Revitalize and evolve the Arctic Commission so that it becomes an Arctic Ocean Committee with the means and objectives of resilience to meet common and diffe- rentiated challenges.
An immediate and important lever for action in the Arctic, which on the G7 can be a pioneer, is the security and regulation of maritime traffic in the Arctic. The aim is to prevent this conti- nent-ocean from being left to predatory fishing and poaching, and to accelerate the global energy transition rather than focusing on unreasonable exploitation of the region’s oil and mining resources.
Set up a «tollgate motorway», operating on a principle similar to the Panama Canal, between Vladivostok and Hammerfest, available only to the most recent and less emit- ting fleet of double hull container ships.
Classify immediately new Marine Protected Areas (MPAs) on Arctic Seas under national juridictions, and put in place an action plan to be announced by June 2020 at the latest, at the IUCN World Conservation Summitt in Marseille. This action plan can target classifying 30% of the Arctic maritime surface as MPAs by 1 July 2025.
Other areas for improvement concern preservation of the cultural heritage, identity and way of life of populations, development of new forms of cooperation beyond superficial and distant tourism.
En concertation avec les organisations internationales, notamment OMI (Organisation Maritime Internationale) et OIT (Organisation Internationale du Tourisme), mettre en place avant mi-2021 une charte du tourisme arctique responsable, et s’assurer d’un engagement volontaire pionnier au G7 Biarritz d’opérateurs pionniers et de person- nalités représentatives.
Update fisheries regulations of all G7 Member States and the European Union so that newly water areas regularly unfrozen as an effect of climate change benefit from the same fisheries regulations than adjacent seas, and allocate them quotas so that to main- tain the annual fish quantity taken from the Arctic at its 2017 level.
Generalize the «0 plastic in the sea by 2025» commitment to all G7 Biarritz Member States, as France did as per inter-ministerial committee on November 2018, in Dunkirk.
In the next 24 months, agree on a tangible action plan to limit the effects of plastic pollution, micro-pollutants and endocrine disrupters on the Arctic, and put in place effective remediation tools in the area.
All these proposals are worth being implemented right now, and this is possible to do so…it is up to anybody of us – and specifically G7 leaders – to find appropriate momentum and commitments. Civil societies are requiring some changes, business and local requirements too. Our duty, in the continuation of the Photojournalist ward, is to raise awareness of the emergency to act and the methods of action that we consider to be top priorities, as described above..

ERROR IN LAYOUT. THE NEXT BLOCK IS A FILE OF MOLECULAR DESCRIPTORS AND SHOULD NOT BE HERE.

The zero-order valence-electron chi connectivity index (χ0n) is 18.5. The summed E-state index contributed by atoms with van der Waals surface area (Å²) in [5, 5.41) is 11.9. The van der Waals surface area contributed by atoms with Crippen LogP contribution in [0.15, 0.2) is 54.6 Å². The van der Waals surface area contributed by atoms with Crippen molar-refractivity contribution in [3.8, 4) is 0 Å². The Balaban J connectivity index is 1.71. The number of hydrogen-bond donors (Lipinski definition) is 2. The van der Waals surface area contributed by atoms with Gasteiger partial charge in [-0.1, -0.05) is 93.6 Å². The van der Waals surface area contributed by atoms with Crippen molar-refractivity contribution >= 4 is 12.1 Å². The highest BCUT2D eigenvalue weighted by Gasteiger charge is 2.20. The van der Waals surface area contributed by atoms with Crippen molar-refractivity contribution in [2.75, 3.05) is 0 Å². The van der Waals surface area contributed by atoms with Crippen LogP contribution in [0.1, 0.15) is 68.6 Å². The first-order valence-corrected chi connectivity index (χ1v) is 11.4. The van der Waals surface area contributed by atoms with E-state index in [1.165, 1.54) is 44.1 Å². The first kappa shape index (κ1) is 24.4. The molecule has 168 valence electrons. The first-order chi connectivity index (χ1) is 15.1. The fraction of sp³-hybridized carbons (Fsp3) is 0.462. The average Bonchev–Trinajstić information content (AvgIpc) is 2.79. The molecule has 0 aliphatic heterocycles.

If we continue to warm the climate at +1.5°C by 2100, there is a 1% chance that the Arctic will be ice free each summer. If we keep global warming at +2.0°C by 2100, there is a 10% chance that the Arctic will be ice free each summer. And to keep global warming down to 1.5°C, we need to reduce our greenhouse gas emissions by 47% before 2030, by initiating most of our behavioral changes in the next 3 years.
Despite its unsurpassed commitments to eliminate fossil fuels, Norway confirmed in early 2018 the award of 13 exploration permits (including Chevron, CoconoPhilipps, Lukoil, Statoil, etc.) in the Barents Sea. These permits are now challenged by lawsuits actions.
During the second half of the 20th century, the Barents Sea was used as a nuclear dumping area, without precaution and without monitoring. From now on, and since mid-2018, it has also been home to floating nuclear power plants.
On December 20, 2017, the U.S. Congress passed a law authorizing oil and gas deve- lopment in the Arctic National Wildlife Park in Alaska.
On June 28,2018, Antiquity review mentioned that several Native Aerican cemete- ries in the Arctic, some of which originated in villages inhabited since the 6th century, have now disappeared.
On May 1, 2017, the Committee on the Status of Endangered Species in Canada (COSEWIC) counted 62 Arctic species at risk of extinction.
In September 2018, Japan called for the resumption of commercial whaling, beyond the so-called scientific fishing quotas it already has, and targeted the polar, Arctic and
Now, fisheries are taking over the Arctic areas left free by the melting ice without quota nor species regulation plan. They are seeking immediate profit in performing non-selective nor sustainable cod campaigns with industrial vessels, thus jeopardizing the survival of high-quality diversified juvenile feedstock, putting at high risk the pris- tine biodiversity of Arctic.